posted by jscott at 6:18 AM on November 28, 2013 [1 favorite]


I am kind of glad this, or any version, of Pippi Longstocking were never made.

There is a (not very good) cartoon...
posted by Harald74 at 6:20 AM on November 28, 2013


I loved the Pippi books and the Swedish movies when I was young, and I greatly admire what I've seen of Ghibli's output, but I have to admit I looked at those sketches and said, "eh." I'm not sure why the design doesn't grab me - it might just be too chubby generic cuteness and not particularly distinctive.
posted by Squeak Attack at 7:12 AM on November 28, 2013


As the last couple of images show, the redheaded girl with two braids got recycled into Mimiko in Panda Go Panda.
posted by Sing Or Swim at 7:27 AM on November 28, 2013 [1 favorite]


Why oh why, Mrs. Lindgren?

Around that time, Astrid Lindgren had a very high tax rate, reaching a 102% marginal rate a couple of years later. Royalties from a movie would have probably done the same thing to her in 1971.

So, she had a couple of choices. She could literally work for free on the project, she could "get paid" at a significant cost to herself, she could sign off on the project but otherwise ignore it (creators love doing that!), or she could just not do it.
posted by Hatashran at 8:09 AM on November 28, 2013 [1 favorite]


The TV episodes got edited into a series of movies that got roadshowed in the US in the early '70s. I loved them to the point where movie-Pippi could safely be called my first media crush, but I was seven years old at the time, and like sonascope's dive back into Pippi's video oeuvre, most of my recent re-explorations of the stuff I liked back then have been...disappointing.

The movies did introduce me to the books, though, which is more than their imported-kiddie-feature sibling Superbug, Super Agent ever did for anybody.
posted by Lazlo Nibble at 11:01 AM on November 28, 2013


Howl's Moving Castle is Kiki plus the basic story concept from Princess Mononoke.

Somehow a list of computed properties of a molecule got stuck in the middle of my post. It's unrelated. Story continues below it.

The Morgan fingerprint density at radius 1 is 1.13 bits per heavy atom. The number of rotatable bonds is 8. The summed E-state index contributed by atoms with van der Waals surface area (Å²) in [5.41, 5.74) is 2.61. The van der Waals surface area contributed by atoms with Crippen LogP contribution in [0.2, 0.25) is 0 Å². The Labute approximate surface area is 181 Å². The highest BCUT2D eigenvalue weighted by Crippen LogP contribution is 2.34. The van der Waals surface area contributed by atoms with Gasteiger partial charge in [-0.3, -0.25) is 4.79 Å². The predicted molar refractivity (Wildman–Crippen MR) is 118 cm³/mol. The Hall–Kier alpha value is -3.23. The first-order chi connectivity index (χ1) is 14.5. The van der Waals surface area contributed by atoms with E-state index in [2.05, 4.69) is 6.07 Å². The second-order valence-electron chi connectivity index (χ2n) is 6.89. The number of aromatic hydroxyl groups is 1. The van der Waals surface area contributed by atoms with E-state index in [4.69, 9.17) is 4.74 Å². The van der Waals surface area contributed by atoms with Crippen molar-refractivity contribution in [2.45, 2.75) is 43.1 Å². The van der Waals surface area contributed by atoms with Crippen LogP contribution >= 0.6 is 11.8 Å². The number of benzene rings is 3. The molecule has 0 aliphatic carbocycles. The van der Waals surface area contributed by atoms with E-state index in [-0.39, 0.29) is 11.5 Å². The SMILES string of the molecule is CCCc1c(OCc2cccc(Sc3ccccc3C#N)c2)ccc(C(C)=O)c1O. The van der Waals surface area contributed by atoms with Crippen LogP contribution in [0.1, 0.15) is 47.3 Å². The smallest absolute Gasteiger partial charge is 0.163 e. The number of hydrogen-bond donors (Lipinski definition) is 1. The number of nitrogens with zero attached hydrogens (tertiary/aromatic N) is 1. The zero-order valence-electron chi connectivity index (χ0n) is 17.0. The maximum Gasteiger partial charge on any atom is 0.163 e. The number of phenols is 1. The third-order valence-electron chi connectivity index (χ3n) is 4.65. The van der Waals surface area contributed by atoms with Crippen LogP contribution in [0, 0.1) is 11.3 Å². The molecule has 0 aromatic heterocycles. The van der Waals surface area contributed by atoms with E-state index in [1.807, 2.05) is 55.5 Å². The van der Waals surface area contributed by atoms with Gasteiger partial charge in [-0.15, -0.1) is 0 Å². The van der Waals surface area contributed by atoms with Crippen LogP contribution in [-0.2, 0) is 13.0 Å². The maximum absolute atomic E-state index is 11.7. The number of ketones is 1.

You take that back. Or don't. But the three of us here who just finished watching it again 10 minutes ago agree that the Ghiblification was better than the book.
posted by Foosnark at 11:21 AM on November 28, 2013


Howl's Moving Castle is, simultaneously, a pretty good Ghibli movie and a pretty bad adaptation of the book. They put in, for instance, the scarecrow, left out everything you need to know about the scarecrow, and then tried to fix it with ten seconds of embarrassing exposition in the last thirty seconds of the movie. Same thing with that 'find me in the future' bit--it's a conspicuous attempt to plug up the big holes they put in the source material.

In fairness, a faithful movie adaptation of the book would be twelve hours long. The book and movie are best regarded as completely separate entities.
posted by Sing Or Swim at 12:54 PM on November 28, 2013 [1 favorite]


Why, yes, I would have liked to see a Ghiblified version of Lancelot Link Secret Chimp.
posted by Nomyte at 12:55 PM on November 28, 2013


Thanks for posting these. I don't know how well the movie would have worked if it had actually been made, but seeing these I can imagine a wonderful Pippi movie in my head. (It looks a lot like Kiki, really.)

Also, Whisper of the Heart was an adaptation by Ghibli from a manga title, and it was wonderful.
posted by mbrubeck at 1:40 PM on November 28, 2013


Hatashran: "Around that time, Astrid Lindgren had a very high tax rate, reaching a 102% marginal rate a couple of years later. Royalties from a movie would have probably done the same thing to her in 1971."

I don't think anyone is deliberately making this up, but the Wikipedia cite for that is pretty sketchy. How does one reach a marginal rate of 102 percent?
posted by pwnguin at 5:30 PM on November 28, 2013


Self-employed people paid income tax and employer taxes.
posted by madajb at 6:48 PM on November 28, 2013


Sing or Swim: I always thought Mimiko WAS Pippi Longstocking. There's even an episode where she's alone in the house and foils a couple of stupid burglars, right out of the book. It makes sense now.
posted by mneekadon at 8:47 PM on November 28, 2013